From Pretending to Being Myself
What harm is there in living out something other than a person's authentic self? It isn't a clearly defined good/evil, do/don't. Stage and screen actors invest great personal resources seeking to convincingly portray characters other than themselves. When done well, they bring stories to life, allowing audiences to experience them as if they actually happened right there.
People have asked me about living out patterns that aren't consistent with whom they believe themselves truly to be. For instance, someone who believes he's confident, funny, and strong feels as though he's let himself down because so often he acts shy, ultra-polite, and nice.
This could be a way of living and expressing oneself that conflicts with the way someone really wants to be. When you compare yourself to some ideal self, it's very likely you'll find things that don't measure up.
I assure you you're not alone. There are ways of easing the pain you may experience.
We might start at the point of comparing. Whether we're comparing our actual behaviors to some idealized self or comparing ourselves to people in our lives that seem so successful, competent, and enviable, our comparing and finding ourselves not good enough degrades our humanity.
Certainly others may have admirable capabilities and status, and we may have much to learn from them. But criticizing ourselves because we're not them cuts off avenues of acceptance of ourselves and acceptance of others.
Often we learn to confuse humility and humiliation. People who are humble relate to others on a plain of spiritual equality. There may indeed be differences of rank, especially in work, at school, and other organizations. Despite such social differences, humble people assume an attitude that all people have assets and liabilities; all people have strengths and vulnerabilities; all people deserve dignity.
Thus those who have learned to express humility may occasionally glimpse, past the veneer that others project, revelations of guarded private doubts and shortcomings even in people who seemed so together. For a truly humble person, this experience won't be an opportunity to exploit but an honor to have gained enough trust for the intimation.
Once we've found our way to intimate communication—even with people who may have intimidated us as so much above us—we can learn from them greater courage to be truly ourselves.
Certain situations may call for people to act ways that may not be the way they most genuinely consider themselves to be. For instance, a shy, intelligent, artistic person who has landed a job as a middle school art teacher may need to learn a role that's authoritative and decisive. Youngsters thrive in and appreciate an atmosphere where adults set clear standards and enforce them.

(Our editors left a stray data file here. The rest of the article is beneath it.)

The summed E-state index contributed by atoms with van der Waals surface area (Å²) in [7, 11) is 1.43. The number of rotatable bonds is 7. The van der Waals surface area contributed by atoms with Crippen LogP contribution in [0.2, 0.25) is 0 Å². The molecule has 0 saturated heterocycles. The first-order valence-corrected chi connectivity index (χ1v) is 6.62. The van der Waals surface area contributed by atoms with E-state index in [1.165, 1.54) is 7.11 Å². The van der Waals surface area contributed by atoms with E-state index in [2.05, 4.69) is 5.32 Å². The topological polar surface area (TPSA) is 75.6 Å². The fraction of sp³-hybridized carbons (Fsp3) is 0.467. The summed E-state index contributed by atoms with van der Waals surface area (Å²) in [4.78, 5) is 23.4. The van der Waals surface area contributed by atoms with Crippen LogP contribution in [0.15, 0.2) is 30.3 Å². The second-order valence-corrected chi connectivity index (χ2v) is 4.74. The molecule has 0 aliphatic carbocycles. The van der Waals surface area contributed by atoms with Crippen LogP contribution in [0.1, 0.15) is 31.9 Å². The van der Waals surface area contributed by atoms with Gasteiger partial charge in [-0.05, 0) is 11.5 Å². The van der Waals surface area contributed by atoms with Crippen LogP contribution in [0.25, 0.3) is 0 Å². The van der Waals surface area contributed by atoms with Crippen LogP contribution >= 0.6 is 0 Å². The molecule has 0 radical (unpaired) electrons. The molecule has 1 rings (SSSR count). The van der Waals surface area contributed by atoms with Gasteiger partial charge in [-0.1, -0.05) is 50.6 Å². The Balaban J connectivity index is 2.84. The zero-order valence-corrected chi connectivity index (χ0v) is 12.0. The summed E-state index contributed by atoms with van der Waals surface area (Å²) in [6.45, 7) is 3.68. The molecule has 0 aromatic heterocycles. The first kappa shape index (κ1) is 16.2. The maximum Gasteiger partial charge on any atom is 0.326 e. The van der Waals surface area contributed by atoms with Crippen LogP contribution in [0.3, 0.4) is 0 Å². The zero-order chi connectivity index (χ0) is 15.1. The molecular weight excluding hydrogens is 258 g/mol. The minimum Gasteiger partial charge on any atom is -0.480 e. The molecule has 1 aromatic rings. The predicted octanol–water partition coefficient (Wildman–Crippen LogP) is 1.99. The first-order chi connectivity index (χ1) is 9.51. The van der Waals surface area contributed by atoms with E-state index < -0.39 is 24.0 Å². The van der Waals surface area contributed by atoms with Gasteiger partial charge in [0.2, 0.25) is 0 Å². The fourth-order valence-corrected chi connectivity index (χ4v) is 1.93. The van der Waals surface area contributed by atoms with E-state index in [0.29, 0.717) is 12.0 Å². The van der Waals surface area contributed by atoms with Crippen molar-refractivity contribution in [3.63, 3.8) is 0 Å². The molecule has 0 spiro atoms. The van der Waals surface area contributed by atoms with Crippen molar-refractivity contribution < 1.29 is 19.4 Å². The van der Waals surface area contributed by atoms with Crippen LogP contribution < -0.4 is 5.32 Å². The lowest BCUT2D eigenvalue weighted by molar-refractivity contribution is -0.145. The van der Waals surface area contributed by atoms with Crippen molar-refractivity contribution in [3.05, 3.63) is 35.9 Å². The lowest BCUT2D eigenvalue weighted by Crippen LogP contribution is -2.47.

Just because our introspective, creative person adapted to a much more forthright role doesn't deny a native comfort zone molding clay into sculptures. And if she's given a rare opportunity to nurture pupils with budding artistic talent, she'll be able to do so while not abandoning the role of adult authority that the whole class deserves.
There may be situations that lead us to conceal characteristics we see as core to ourselves. We may report to a self-absorbed, dictatorial boss. While it certainly may be desirable to achieve a promotion or land a job elsewhere, survival may require a bit of role playing meantime. It's fair play under some circumstances to live as if in a mask and costume rather than committing financial suicide.
As with so many areas of growth and change, this isn't work for the faint of heart. It takes great courage and discipline to let go of the perceived comfort and security of the world of social relations we'd believed in.
The rewards are worth going through the ordeals of trying on new attitudes, of learning from mistakes and failures. Over time we may realize that we're in social situations we might before have run from—and, of all unexpected magic. When we launch a conversation, appropriate words that really connect with our companions just occur to us when we need them.
If you're willing to keep trying and accepting yourself even when it doesn't go as you'd planned or hoped, you'll discover so much of worth within yourself. You'll find confidence to offset the fears that always come up when you enter new spaces.